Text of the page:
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Immigration Policies and the Ecuadorian Exodus

  • Simone Bertoli

    ()

    (European University Institute)

  • Jesus Fernandez-Huertas Moraga

    ()

    (Institut d'Analisi Economica (Institute of Economics Analysis), Consejo Superior de Investigaciones Científicas (Higher Council of Scientific research))

  • Francesc Ortega

    (Universitat Pompeu Fabra)

Ecuador experienced an unprecedented wave of international migration since the late 1990s, triggered by a severe economic and financial crisis. This paper gathers individual-level data from Ecuador and the two main destinations of Ecuadorian migrants: the US and Spain. First, we provide a careful description of the main characteristics of migration flows, both in terms of their scale and skill composition. Second, we estimate Mincer regressions for Ecuadorians in the three countries, and attempt to reconcile the features of migration flows with our predictions for earnings by destination. We find that earnings differences can account for the higher share of college graduates among migrants to the US, but fail to explain the larger scale of the flows to Spain. We argue that the puzzle is explained by taking into account that (i) the options to migrate legally to either destination were slim, and (ii) the cost of illegally migrating to Spain was lower than to the US.

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Paper provided by Centre for Research and Analysis of Migration (CReAM), Department of Economics, University College London in its series CReAM Discussion Paper Series with number 1001.

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Date of creation: Feb 2010
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Handle: RePEc:crm:wpaper:1001
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  1. Grogger, Jeffrey & Hanson, Gordon H., 2011. "Income maximization and the selection and sorting of international migrants," Journal of Development Economics, Elsevier, vol. 95(1), pages 42-57, May.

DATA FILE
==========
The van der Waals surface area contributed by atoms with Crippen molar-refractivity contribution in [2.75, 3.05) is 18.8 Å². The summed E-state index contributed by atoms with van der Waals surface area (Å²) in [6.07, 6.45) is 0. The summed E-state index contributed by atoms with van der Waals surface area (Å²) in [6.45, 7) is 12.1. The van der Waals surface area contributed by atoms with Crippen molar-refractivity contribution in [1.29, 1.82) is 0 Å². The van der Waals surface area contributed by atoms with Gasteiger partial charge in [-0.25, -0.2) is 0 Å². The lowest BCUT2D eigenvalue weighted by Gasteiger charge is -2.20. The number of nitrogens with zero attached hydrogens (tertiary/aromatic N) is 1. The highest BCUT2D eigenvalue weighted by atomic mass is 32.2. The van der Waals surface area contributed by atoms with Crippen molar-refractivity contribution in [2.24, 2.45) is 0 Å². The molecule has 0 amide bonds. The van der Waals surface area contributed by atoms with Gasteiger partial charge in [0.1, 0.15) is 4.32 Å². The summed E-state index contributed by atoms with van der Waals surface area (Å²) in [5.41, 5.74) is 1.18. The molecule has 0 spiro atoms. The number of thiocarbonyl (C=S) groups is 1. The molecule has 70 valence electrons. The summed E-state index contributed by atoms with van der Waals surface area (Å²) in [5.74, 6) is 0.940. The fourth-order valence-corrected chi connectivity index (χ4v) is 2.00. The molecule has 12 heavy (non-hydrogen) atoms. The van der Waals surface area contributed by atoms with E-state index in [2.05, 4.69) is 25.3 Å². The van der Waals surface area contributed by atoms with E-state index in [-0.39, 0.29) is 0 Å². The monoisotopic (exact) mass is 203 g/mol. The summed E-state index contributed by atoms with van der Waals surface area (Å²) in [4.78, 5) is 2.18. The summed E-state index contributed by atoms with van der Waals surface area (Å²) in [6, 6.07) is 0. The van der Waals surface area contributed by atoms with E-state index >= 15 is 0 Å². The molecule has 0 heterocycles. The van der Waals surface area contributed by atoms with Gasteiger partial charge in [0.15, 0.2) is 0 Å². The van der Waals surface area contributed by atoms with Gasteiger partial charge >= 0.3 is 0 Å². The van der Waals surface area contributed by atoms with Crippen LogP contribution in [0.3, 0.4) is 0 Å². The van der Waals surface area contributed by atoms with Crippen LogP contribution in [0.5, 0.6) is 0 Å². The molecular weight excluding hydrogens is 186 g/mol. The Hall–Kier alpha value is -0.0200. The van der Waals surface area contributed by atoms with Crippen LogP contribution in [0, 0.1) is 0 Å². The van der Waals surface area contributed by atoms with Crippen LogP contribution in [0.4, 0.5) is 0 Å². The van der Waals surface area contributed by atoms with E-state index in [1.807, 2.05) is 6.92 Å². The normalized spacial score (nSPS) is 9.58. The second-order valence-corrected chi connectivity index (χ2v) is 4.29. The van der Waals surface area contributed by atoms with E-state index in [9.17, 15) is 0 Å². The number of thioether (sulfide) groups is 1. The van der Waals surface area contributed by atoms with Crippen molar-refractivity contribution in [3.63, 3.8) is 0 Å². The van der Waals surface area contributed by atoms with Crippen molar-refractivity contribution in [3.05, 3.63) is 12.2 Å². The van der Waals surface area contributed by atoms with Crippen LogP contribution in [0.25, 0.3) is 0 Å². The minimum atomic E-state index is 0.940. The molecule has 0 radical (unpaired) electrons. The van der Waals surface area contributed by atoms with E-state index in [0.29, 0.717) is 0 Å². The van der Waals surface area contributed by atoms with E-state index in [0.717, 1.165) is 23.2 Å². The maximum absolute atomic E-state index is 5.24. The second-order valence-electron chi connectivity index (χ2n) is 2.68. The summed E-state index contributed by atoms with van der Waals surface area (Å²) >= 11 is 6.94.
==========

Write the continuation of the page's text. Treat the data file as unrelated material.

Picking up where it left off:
2. David McKenzie & Hillel Rapoport, 2007. "Self-selection patterns in Mexico-U.S. migration: The role of migration networks," CReAM Discussion Paper Series 0701, Centre for Research and Analysis of Migration (CReAM), Department of Economics, University College London.
  3. Francesc Ortega & Giovanni Peri, 2009. "The Causes and Effects of International Migrations: Evidence from OECD Countries 1980-2005," NBER Working Papers 14833, National Bureau of Economic Research, Inc.
  4. Daniel Chiquiar & Gordon H. Hanson, 2005. "International Migration, Self-Selection, and the Distribution of Wages: Evidence from Mexico and the United States," Journal of Political Economy, University of Chicago Press, vol. 113(2), pages 239-281, April.
  5. Simone Bertoli, 2010. "Networks, Sorting and Self-selection of Ecuadorian Migrants," Development Working Papers 287, Centro Studi Luca d\'Agliano, University of Milano, revised 30 Apr 2010.
  6. Fabian Valencia & Luc Laeven, 2008. "Systemic Banking Crises; A New Database," IMF Working Papers 08/224, International Monetary Fund.
  7. Andrew Atkeson & Varadarajan V. Chari & Patrick J. Kehoe, 2010. "Sophisticated Monetary Policies," The Quarterly Journal of Economics, MIT Press, vol. 125(1), pages 47-89, February.
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